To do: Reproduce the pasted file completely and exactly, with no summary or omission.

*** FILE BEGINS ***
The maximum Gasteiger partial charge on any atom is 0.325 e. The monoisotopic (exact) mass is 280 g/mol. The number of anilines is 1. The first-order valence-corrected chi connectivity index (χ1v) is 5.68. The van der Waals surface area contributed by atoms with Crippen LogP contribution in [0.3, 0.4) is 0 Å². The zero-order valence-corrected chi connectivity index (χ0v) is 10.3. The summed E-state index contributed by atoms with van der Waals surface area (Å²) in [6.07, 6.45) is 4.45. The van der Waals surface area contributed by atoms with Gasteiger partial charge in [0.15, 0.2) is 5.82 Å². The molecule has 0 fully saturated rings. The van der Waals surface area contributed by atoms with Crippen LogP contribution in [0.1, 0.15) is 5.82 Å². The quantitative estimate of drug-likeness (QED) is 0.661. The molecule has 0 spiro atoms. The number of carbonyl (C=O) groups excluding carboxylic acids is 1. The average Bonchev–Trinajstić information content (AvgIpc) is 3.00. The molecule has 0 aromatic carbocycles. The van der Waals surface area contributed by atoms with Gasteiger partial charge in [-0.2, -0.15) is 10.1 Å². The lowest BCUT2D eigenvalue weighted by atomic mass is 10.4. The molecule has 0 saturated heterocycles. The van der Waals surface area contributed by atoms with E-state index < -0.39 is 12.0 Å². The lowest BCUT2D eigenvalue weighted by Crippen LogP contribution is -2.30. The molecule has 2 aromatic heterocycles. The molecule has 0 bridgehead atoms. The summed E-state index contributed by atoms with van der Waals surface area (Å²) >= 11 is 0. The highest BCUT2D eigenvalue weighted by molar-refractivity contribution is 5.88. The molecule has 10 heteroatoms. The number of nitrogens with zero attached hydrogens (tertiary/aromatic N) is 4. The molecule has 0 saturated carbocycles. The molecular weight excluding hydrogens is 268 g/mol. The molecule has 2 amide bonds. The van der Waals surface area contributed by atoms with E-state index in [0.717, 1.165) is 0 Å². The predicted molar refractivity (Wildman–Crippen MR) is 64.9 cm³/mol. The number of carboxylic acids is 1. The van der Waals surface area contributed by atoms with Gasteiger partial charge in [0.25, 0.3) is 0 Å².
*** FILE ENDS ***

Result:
The maximum Gasteiger partial charge on any atom is 0.325 e. The monoisotopic (exact) mass is 280 g/mol. The number of anilines is 1. The first-order valence-corrected chi connectivity index (χ1v) is 5.68. The van der Waals surface area contributed by atoms with Crippen LogP contribution in [0.3, 0.4) is 0 Å². The zero-order valence-corrected chi connectivity index (χ0v) is 10.3. The summed E-state index contributed by atoms with van der Waals surface area (Å²) in [6.07, 6.45) is 4.45. The van der Waals surface area contributed by atoms with Gasteiger partial charge in [0.15, 0.2) is 5.82 Å². The molecule has 0 fully saturated rings. The van der Waals surface area contributed by atoms with Crippen LogP contribution in [0.1, 0.15) is 5.82 Å². The quantitative estimate of drug-likeness (QED) is 0.661. The molecule has 0 spiro atoms. The number of carbonyl (C=O) groups excluding carboxylic acids is 1. The average Bonchev–Trinajstić information content (AvgIpc) is 3.00. The molecule has 0 aromatic carbocycles. The van der Waals surface area contributed by atoms with Gasteiger partial charge in [-0.2, -0.15) is 10.1 Å². The lowest BCUT2D eigenvalue weighted by atomic mass is 10.4. The molecule has 0 saturated heterocycles. The van der Waals surface area contributed by atoms with E-state index < -0.39 is 12.0 Å². The lowest BCUT2D eigenvalue weighted by Crippen LogP contribution is -2.30. The molecule has 2 aromatic heterocycles. The molecule has 0 bridgehead atoms. The summed E-state index contributed by atoms with van der Waals surface area (Å²) >= 11 is 0. The highest BCUT2D eigenvalue weighted by molar-refractivity contribution is 5.88. The molecule has 10 heteroatoms. The number of nitrogens with zero attached hydrogens (tertiary/aromatic N) is 4. The molecule has 0 saturated carbocycles. The molecular weight excluding hydrogens is 268 g/mol. The molecule has 2 amide bonds. The van der Waals surface area contributed by atoms with E-state index in [0.717, 1.165) is 0 Å². The predicted molar refractivity (Wildman–Crippen MR) is 64.9 cm³/mol. The number of carboxylic acids is 1. The van der Waals surface area contributed by atoms with Gasteiger partial charge in [0.25, 0.3) is 0 Å².